Grandma

fiction –

Song, Artist, Album, Year

Song: Any Color You Like

Artist: Pink Floyd

Album: Dark Side of The Moon

Year: 1973

Grandma

Grandma is buried in Rose Hills, far East of Downtown, a beautiful and rolling piece of land from which you can see the entire LA basin stretched between Palos Verdes and the San Gabriel Mountains. There is a peacefulness in this place, a gentle calm, overlooking everything. We would park near the top of the hill on afternoons during High School and then climb the old water tower and watch the sun set and the city in the distance illuminate the dark.

Grandma was born in a small Texas town in the early 20’s and came West not long after that, in her adolescence, to treat her tuberculosis. Doctors told my great-grandparents that she had only a forty percent chance of survival, so she spent three years in isolation at Olive View Sanitarium in the 30’s in order to recuperate. She was quarantined that entire time, so the crucial moment between fourteen and seventeen was spent without a physical connection to her family.

I remember I used to ask her about how the city was like during the 40’s and the 50’s, and she would tell me stories about how her and her friends would go to Downtown, to Broadway, to the old Dance Halls and Theaters, and stay up later than they were supposed to.

She told me about how she met Grandpa while they were both tenants of an apartment complex on Vermont. Her, working during the day as a secretary, and him, behind the switchboard on the night shifts at a radio station.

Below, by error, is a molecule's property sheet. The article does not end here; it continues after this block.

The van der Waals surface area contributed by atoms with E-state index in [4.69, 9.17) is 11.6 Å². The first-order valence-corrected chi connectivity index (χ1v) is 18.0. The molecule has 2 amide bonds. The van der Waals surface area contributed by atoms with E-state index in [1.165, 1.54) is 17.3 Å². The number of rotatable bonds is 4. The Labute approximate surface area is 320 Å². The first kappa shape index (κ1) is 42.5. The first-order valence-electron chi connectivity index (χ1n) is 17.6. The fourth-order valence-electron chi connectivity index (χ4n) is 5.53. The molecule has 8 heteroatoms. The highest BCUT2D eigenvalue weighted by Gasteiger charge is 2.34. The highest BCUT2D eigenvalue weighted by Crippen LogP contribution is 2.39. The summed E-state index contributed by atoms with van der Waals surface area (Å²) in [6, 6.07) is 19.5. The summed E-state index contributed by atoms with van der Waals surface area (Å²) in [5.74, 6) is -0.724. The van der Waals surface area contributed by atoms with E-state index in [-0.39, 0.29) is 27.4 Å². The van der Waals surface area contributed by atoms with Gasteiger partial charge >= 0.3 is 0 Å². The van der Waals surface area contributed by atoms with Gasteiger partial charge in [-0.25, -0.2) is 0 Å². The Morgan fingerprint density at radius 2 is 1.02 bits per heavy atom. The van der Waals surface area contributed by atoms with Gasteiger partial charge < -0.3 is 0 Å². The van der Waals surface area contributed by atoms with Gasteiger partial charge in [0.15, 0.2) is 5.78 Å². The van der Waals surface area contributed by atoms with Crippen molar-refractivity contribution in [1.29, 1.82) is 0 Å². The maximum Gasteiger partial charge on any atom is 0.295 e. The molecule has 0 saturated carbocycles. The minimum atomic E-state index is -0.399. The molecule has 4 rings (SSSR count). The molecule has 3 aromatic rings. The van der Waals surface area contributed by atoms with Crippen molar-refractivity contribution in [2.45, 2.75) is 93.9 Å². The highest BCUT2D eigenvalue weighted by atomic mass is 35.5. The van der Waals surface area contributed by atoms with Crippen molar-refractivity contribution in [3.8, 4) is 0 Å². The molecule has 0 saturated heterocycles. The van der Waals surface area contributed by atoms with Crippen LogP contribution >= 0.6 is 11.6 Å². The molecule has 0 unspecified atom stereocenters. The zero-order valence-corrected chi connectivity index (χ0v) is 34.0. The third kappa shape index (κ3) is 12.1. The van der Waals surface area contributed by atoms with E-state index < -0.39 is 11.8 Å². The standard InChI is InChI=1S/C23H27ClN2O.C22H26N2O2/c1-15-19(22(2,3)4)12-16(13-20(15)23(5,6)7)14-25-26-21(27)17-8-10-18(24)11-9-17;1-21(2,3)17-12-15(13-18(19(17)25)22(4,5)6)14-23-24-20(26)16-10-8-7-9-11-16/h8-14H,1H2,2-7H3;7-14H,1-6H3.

They could only see each other in passing, so they left letters under one another’s doors in order to talk. To communicate.

They grew together in this way, and she wrote once I will always be thinking of you, even in dreams. ”That’s all that it took for your Grandpa,” she told me, “to know I was his.”

“He was a good man,” she would say, “he built this house,” and then she would point down to the floor in the kitchen where we sat. She would tell me that he was loving and affectionate and cared deeply for his three boys. I remember her looking at me and saying,” You would have loved him, he was such a good man,” and then taking an almond cookie from the plate, the same cookies that my friend Maggie Chien had introduced me to in middle school.

I remember sitting in my Grandmothers kitchen and talking to her about these things. And then sometimes we would just sit and listen to the sounds of the birds and the windchimes outside and then she would call her little dog, “Tiny! Tiny!,” she would say, and the little Pomeranian would jingle on over with his small head tilted to the side and his tongue sticking out from between his crooked teeth. The protector of her heart in the quiet moments.

I think about these things as I ride East on the 60 and down the 605 and then exit and make my way toward the cemetery. I come here less frequently now, but somehow it’s always on my mind.

I miss her, I think. I really do.

When I arrive, I turn the engine off and untie my bag from the rack and then make my way through the maze of headstones from different times and move in the direction of my Grandparents.

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